During periods of remote learning, the School aims to continue to deliver an excellent and rounded educational experience to all pupils. This includes quality pastoral care and enrichment opportunities, alongside the maintenance of a full timetable of academic studies.
The School’s approach to remote education has been developed with reference to a strong evidence base, such as the research of the Education Endowment Foundation and the experience of other settings. The online offer, known as the eQE experience, continues to develop to make best use of additional technological tools and methods.
Below we set out some information on what to expect from remote learning at QE.
Where the School is open, or partially open…
What if a pupil is isolating at home when the School is open?
Providing that the pupil is well, he should follow his normal timetable by joining the Microsoft Teams meetings set up by his teachers for each lesson. This will allow him to join his peers in the classroom and participate in the lesson. Additional instructions and resources may be provided via eQE (our online learning portal), so he should check carefully for any tasks that have been set. Teachers may ask for work to be submitted electronically, via eQE, for marking and feedback.
If a pupil is absent from School due to illness, he should rest and catch up on work upon their return, in the usual way. A pupil’s Head of Year will facilitate extra support in cases of more prolonged absence.
What if the School is partially closed?
This scenario has not yet arisen, with contact tracing having been targeted to avoid whole year groups needing to self-isolate. However, should the School be open to only some year groups, for example as part of a staggered re-opening, those year groups invited to School should attend – with anyone isolating following the above instructions – whilst other year groups should follow the arrangements below for full remote education.
Where the School is closed to all bar vulnerable pupils and those whose parents are key workers….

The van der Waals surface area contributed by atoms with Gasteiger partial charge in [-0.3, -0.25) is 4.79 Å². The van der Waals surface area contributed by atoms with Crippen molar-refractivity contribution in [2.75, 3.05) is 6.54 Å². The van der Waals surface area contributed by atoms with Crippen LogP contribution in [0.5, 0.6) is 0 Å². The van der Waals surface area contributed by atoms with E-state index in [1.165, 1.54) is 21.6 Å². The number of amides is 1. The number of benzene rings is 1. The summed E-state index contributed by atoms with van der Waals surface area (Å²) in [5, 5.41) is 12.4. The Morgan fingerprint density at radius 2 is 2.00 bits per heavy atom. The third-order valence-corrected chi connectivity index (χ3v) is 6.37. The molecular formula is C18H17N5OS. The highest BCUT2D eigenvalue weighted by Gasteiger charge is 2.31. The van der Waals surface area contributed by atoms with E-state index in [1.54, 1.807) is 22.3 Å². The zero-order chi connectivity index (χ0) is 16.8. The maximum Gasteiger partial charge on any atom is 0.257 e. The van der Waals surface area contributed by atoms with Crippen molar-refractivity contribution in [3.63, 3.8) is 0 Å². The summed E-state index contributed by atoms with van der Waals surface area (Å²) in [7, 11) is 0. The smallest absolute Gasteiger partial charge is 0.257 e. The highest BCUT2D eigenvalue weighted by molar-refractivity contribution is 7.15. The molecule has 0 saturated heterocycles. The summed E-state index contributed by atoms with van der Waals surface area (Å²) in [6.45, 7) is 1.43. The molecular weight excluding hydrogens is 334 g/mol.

What is the routine when the School is closed?
Pupils follow their full timetable using eQE and Microsoft Teams. This includes morning registration each day, and afternoon form group sessions (including Personal Development Time and assemblies) on Mondays, Tuesdays, and Thursdays – as per the usual School timetable. At the time each lesson would begin in School, pupils join the MS Teams meeting set up for that class. Every lesson includes an online meeting with their teacher, unless the teacher is absent – in which case independent work will have been set via eQE. Work set should have clear time limits, communicated to pupils, and takes account of the time pupils are spending in online meetings. Together this equates to over 5 hours of timetabled learning for pupils in all year groups, each day, with further independent work increasing as pupils progress up the School.
Alongside timetabled lessons, a number of extra-curricular clubs and activities are on offer. Pupils should check eQE for details as to when and how particular groups are meeting online.
How is work accessed when the School is closed?
Work is set on eQE on the day of the lesson. This might be by 9am or at the time that the lesson starts. This allows pupils to view the eQE task resources (for example, activity instructions, PowerPoint presentations, worksheets, weblinks etc.) at the start of the lesson as the teacher is explaining the work via the MS Teams meeting. Work is set for each individual lesson separately. The work set will include a variety of activities over time, some of which are non-computer based.
eQE may also be used for assessments, such as quizzes and end of topic tests.
Will teaching be ‘live’?
Each lesson involves contact with the class teacher via a MS Teams meeting. These meetings take place during the timetabled lesson, to avoid clashes with other subjects.
- Teach the entire lessons via MS Teams, using the screen share option and eQE tasks to share any documents needed; or
- Provide some instruction via MS Teams at the start of the lesson and then send guided independent learning via eQE tasks for pupils to complete on their own during the lesson – asking them to re-join the MS Teams meeting at an agreed time towards the end of the lesson so that teachers can review their learning and answer any questions.
MS Teams is used flexibly, depending upon the nature of each individual lesson and its objectives. ‘Breakout rooms’ may be used within the meeting to facilitate collaborative group work between pupils.
What is the purpose of online meetings?
Online meetings provide a way to increase interaction, collaboration, and provide face-to-face feedback.
In addition to ensuring that online meetings are safe for both students and colleagues (by following the safeguarding protocols that have been established), it is also important to ensure that their use is purposeful so that time is not wasted.
The following examples outline some scenarios in which an online meeting might most successfully be used:
- To set up the learning activities to be completed during the lesson at the start of the lesson, and then to review the learning that has taken place and answer any questions at the end of the lesson;